I have had some issues with the server disconnecting from the pebble watch if it goes out of bluetooth range for a while (only has to be a few minutes).   The main app screen shows up warnings in bright red if you look at it, but that only works if it is on the screen.

To get around this I have just added system fault warning ‘chirps’ (very short beeps) to both the server and client apps if there is a general system fault such as not being able to communicate with the pebble, or connect to the server – these should appear as version 1.8 of the server app and version 1.3 of the client in the app store sometime today (Sunday 22 March 2015).

Updated Android App for Pebble Based Seizure Detector

Screenshot_2015-03-03-23-15-19A few improvements to the Android App associated with the pebble based seizure detector over the last couple of days.

  • Version 1.2
    • Updated service so that alarm beep will sound even if main app display is not visible.
  • Version 1.3
    • Added logging to sd card – records data to sd card regularly (every minute) and when a warning or alarm is raised.
    • Added app version number to main display so users know which version they are using to report issues.

Version 1.3 should appear on the Google Play Store in a few hours.

Benjamin wears his new watch

Benjamin wearing his new Pebble Watch Seizure Detector
Benjamin wearing his new Pebble Watch Seizure Detector

Quite a success today – Benjamin is tolerating wearing his new Pebble Watch Seizure Detector – pressure on me to get the Android alarm server application working properly now!

We have had a couple of spurious alarms from some of his more ‘odd’ behaviours, but when he is bouncing around like that he is so noisy that we know he is ok, so that’s not such a concern.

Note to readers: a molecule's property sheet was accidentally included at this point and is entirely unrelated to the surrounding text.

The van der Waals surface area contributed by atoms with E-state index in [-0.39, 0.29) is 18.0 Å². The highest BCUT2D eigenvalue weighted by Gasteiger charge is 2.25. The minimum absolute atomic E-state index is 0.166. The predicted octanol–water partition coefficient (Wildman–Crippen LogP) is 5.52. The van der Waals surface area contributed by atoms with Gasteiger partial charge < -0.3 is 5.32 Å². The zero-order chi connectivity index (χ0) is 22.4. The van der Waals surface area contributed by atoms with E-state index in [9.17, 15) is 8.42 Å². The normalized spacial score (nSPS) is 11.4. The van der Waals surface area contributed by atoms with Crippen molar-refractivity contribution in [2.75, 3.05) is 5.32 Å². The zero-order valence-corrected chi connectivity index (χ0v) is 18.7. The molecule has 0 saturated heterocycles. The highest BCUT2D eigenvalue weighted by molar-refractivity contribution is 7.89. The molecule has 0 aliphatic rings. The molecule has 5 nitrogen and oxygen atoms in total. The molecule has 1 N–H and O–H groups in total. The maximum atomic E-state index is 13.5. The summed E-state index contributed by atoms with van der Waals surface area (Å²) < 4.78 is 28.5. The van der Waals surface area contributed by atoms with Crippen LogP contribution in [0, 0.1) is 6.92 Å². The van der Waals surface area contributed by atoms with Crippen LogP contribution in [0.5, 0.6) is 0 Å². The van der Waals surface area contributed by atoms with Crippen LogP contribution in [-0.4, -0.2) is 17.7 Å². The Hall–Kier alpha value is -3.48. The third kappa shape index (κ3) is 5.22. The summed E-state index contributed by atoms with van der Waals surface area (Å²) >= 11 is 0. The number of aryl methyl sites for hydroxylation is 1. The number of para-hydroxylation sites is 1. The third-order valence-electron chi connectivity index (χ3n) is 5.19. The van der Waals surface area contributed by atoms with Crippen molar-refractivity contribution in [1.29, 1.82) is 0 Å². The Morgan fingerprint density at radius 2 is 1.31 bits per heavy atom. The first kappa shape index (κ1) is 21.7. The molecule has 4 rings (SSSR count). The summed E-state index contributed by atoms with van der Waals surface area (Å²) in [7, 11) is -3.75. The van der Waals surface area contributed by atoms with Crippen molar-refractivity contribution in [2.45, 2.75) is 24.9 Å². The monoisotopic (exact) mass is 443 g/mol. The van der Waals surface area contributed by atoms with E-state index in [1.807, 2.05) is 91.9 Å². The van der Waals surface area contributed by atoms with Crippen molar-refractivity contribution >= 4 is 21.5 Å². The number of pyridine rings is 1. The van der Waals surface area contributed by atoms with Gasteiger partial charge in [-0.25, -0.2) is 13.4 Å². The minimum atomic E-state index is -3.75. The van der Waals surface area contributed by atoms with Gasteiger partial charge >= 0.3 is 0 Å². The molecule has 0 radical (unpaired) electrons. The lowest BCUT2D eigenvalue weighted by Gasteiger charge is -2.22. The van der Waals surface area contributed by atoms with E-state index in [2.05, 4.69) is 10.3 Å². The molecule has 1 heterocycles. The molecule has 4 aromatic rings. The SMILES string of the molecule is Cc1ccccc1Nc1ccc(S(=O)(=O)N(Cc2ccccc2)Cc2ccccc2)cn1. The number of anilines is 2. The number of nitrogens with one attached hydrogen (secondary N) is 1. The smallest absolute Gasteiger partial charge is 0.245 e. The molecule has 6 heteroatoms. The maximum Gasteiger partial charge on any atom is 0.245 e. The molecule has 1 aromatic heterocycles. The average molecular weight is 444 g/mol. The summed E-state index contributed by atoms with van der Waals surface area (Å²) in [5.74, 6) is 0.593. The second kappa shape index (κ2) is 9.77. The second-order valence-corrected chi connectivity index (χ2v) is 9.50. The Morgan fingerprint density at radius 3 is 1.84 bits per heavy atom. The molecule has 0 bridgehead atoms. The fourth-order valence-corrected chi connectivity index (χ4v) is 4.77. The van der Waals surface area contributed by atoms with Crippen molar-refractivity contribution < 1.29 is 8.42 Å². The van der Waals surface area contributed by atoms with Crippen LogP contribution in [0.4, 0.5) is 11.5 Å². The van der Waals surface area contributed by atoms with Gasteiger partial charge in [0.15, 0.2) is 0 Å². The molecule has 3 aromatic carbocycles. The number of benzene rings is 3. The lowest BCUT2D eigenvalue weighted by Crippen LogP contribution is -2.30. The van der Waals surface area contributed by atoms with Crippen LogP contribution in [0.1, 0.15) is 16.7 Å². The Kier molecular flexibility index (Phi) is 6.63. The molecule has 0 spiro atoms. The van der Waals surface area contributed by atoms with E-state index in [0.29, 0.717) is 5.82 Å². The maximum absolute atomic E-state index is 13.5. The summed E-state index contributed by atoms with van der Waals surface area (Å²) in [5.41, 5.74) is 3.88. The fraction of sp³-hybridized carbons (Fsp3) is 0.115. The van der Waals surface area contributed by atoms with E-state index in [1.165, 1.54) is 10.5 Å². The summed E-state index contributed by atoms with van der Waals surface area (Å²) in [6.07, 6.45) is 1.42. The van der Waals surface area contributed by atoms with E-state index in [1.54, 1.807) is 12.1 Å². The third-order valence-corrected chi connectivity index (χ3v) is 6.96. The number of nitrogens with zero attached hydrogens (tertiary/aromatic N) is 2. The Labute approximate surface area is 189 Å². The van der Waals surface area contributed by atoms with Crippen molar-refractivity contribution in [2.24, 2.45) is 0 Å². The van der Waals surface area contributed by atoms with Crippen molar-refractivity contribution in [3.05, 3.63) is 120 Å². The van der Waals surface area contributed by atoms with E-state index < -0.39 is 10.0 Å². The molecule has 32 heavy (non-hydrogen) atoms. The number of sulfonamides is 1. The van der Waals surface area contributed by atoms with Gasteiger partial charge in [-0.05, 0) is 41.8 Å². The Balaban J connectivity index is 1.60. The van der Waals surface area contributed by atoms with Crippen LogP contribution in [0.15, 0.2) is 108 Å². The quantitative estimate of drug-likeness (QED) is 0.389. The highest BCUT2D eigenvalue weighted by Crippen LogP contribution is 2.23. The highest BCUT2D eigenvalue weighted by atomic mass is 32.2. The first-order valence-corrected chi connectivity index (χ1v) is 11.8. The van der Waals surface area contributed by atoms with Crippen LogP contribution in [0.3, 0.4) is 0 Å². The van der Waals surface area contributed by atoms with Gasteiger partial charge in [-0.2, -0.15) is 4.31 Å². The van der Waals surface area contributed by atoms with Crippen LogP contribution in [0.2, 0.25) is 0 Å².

(For an explanation of why an 18 year-old wearing a watch is a success, see About Benjamin).

 

 

Pebble Smart-Watch Version – Progress Update

The Pebble Smart-Watch seizure detector is looking very promising.   The software to run on the watch itself seems to be quite reliable at detecting shaking, without giving false alarms during normal activities.

The watch application is published on the Pebble App Store.

diagram

 

We have a rudimentary android app working that talks to the Pebble watch and acts as a web server that clients can query to get the alarm status etc.   This is on the Google Play Store.

You can see a demo here:  https://plus.google.com/+GrahamJones/posts/P9mWstgqP8N?pid=6111006693838101826&oid=106497137253664241170.

The main issue currently is that it works fine with the phone plugged in and charging, but if it is running on battery, the web server goes to sleep so does not work.   For my application this is ok, because we will always be using it in the house, but for it to be useful for others we may want it to work outdoors – I think there is an android permission to stop the phone sleeping that I will have to use.

But, looking promising!

All source code is on the project Github Repository.